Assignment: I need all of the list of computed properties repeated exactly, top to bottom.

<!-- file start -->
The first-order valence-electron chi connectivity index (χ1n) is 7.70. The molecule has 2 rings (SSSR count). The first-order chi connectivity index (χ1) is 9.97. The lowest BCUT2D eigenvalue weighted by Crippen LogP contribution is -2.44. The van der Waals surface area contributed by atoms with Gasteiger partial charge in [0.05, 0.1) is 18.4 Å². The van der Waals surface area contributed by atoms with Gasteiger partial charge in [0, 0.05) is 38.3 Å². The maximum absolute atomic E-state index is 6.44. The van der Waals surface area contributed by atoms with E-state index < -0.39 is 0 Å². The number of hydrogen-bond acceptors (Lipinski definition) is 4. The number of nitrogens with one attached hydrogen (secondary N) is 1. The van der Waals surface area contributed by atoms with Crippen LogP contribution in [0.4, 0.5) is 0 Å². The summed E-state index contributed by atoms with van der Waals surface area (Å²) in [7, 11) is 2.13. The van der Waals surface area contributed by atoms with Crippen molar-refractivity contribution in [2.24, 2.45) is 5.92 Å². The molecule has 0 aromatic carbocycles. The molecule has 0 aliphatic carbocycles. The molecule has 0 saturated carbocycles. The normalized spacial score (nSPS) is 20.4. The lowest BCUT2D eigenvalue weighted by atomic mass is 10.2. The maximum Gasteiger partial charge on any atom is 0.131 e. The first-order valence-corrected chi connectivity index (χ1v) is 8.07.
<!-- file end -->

The first-order valence-electron chi connectivity index (χ1n) is 7.70. The molecule has 2 rings (SSSR count). The first-order chi connectivity index (χ1) is 9.97. The lowest BCUT2D eigenvalue weighted by Crippen LogP contribution is -2.44. The van der Waals surface area contributed by atoms with Gasteiger partial charge in [0.05, 0.1) is 18.4 Å². The van der Waals surface area contributed by atoms with Gasteiger partial charge in [0, 0.05) is 38.3 Å². The maximum absolute atomic E-state index is 6.44. The van der Waals surface area contributed by atoms with E-state index < -0.39 is 0 Å². The number of hydrogen-bond acceptors (Lipinski definition) is 4. The number of nitrogens with one attached hydrogen (secondary N) is 1. The van der Waals surface area contributed by atoms with Crippen LogP contribution in [0.4, 0.5) is 0 Å². The summed E-state index contributed by atoms with van der Waals surface area (Å²) in [7, 11) is 2.13. The van der Waals surface area contributed by atoms with Crippen molar-refractivity contribution in [2.24, 2.45) is 5.92 Å². The molecule has 0 aromatic carbocycles. The molecule has 0 aliphatic carbocycles. The molecule has 0 saturated carbocycles. The normalized spacial score (nSPS) is 20.4. The lowest BCUT2D eigenvalue weighted by atomic mass is 10.2. The maximum Gasteiger partial charge on any atom is 0.131 e. The first-order valence-corrected chi connectivity index (χ1v) is 8.07.